Also note that several brands of radio control equipment use the 2.4 GHz band range for low power remote control of toys, from gas powered cars to miniature aircraft.
Worldwide Digital Cordless Telecommunications or WDCT is a technology that uses the 2.4 GHz radio spectrum.
Google's Project Loon uses ISM bands (specifically 2.4 and 5.8 GHz bands) for balloon-to-balloon and balloon-to-ground communications.
Pursuant to 47 CFR Part 97 some ISM bands are used by licensed amateur radio operators for communication - including amateur television.
Digital Enhanced Cordless Telecommunications , usually known by the acronym DECT, is a standard primarily used for creating cordless telephone systems. It originated in Europe, where it is the universal standard, replacing earlier cordless phone standards, such as 900 MHz CT1 and CT2.
Ultra high frequency (UHF) is the ITU designation for radio frequencies in the range between 300 megahertz (MHz) and 3 gigahertz (GHz), also known as the decimetre band as the wavelengths range from one meter to one tenth of a meter. Radio waves with frequencies above the UHF band fall into the super-high frequency (SHF) or microwave frequency range. Lower frequency signals fall into the VHF or lower bands. UHF radio waves propagate mainly by line of sight; they are blocked by hills and large buildings although the transmission through building walls is strong enough for indoor reception. They are used for television broadcasting, cell phones, satellite communication including GPS, personal radio services including Wi-Fi and Bluetooth, walkie-talkies, cordless phones, and numerous other applications.
Ultra-wideband is a radio technology that can use a very low energy level for short-range, high-bandwidth communications over a large portion of the radio spectrum. UWB has traditional applications in non-cooperative radar imaging. Most recent applications target sensor data collection, precision locating and tracking applications.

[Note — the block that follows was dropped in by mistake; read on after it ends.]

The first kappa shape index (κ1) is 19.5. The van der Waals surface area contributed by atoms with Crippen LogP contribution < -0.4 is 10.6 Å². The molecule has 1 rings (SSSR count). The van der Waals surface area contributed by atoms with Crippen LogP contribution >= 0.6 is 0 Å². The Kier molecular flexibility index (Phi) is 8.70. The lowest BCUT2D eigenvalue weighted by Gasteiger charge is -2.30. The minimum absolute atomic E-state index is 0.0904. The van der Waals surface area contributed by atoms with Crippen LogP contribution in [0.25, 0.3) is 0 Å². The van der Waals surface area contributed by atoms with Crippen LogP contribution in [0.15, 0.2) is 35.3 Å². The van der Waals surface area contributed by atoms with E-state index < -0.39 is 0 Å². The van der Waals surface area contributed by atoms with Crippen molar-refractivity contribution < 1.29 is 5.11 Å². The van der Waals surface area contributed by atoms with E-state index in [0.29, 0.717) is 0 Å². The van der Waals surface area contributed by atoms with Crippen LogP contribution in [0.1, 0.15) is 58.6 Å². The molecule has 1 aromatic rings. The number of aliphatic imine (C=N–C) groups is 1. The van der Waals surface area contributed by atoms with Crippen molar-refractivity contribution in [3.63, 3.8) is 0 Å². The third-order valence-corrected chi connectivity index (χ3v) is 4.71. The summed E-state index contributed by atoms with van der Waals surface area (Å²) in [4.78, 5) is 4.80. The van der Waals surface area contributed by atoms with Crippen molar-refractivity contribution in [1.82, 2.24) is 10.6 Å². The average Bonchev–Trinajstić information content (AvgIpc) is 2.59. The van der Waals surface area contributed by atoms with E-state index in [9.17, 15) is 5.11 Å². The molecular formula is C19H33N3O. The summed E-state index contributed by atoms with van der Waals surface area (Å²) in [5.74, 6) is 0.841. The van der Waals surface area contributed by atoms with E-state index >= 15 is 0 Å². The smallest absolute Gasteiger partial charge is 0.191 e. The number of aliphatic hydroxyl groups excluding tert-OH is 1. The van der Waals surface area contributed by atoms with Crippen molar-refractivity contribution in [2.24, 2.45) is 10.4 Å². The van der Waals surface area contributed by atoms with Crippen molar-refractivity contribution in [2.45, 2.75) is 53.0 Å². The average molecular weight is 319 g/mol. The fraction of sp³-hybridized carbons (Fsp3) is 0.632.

Wireless local loop (WLL), is the use of a wireless communications link as the "last mile / first mile" connection for delivering plain old telephone service (POTS) or Internet access to telecommunications customers. Various types of WLL systems and technologies exist.
The S band is a designation by the Institute of Electrical and Electronics Engineers (IEEE) for a part of the microwave band of the electromagnetic spectrum covering frequencies from 2 to 4 gigahertz (GHz). Thus it crosses the conventional boundary between the UHF and SHF bands at 3.0 GHz. The S band is used by airport surveillance radar for air traffic control, weather radar, surface ship radar, and some communications satellites, especially those used by NASA to communicate with the Space Shuttle and the International Space Station. The 10 cm radar short-band ranges roughly from 1.55 to 5.2 GHz. The S band also contains the 2.4–2.483 GHz ISM band, widely used for low power unlicensed microwave devices such as cordless phones, wireless headphones (Bluetooth), wireless networking (WiFi), garage door openers, keyless vehicle locks, baby monitors as well as for medical diathermy machines and microwave ovens. India’s regional satellite navigation network (IRNSS) broadcasts on 2.483778 to 2.500278 GHz.
Code of Federal Regulations, Title 47, Part 15 is an oft-quoted part of Federal Communications Commission (FCC) rules and regulations regarding unlicensed transmissions. It is a part of Title 47 of the Code of Federal Regulations (CFR), and regulates everything from spurious emissions to unlicensed low-power broadcasting. Nearly every electronics device sold inside the United States radiates unintentional emissions, and must be reviewed to comply with Part 15 before it can be advertised or sold in the US market.
A cordless telephone or portable telephone is a telephone in which the handset is portable and communicates with the body of the phone by radio, instead of being attached by a cord. The base station is connected to the telephone network through a telephone line as a corded telephone is, and also serves as a charger to charge the handset's batteries. The range is limited, usually to the same building or some short distance from the base station.
The 33-centimeter or 900 MHz band is a portion of the UHF radio spectrum internationally allocated to amateur radio on a secondary basis. It ranges from 902 to 928 MHz and is unique to ITU Region 2. It is primarily used for very local communications as opposed to bands lower in frequency. However, very high antennas with high gain have shown 33 centimeters can provide good long range communications almost equal to systems on lower frequencies such as the 70 centimeter band. The band is also used by industrial, scientific, and medical (ISM) equipment, as well as low powered unlicensed devices. Amateur stations must accept harmful interference caused by ISM users but may receive protection from unlicensed devices.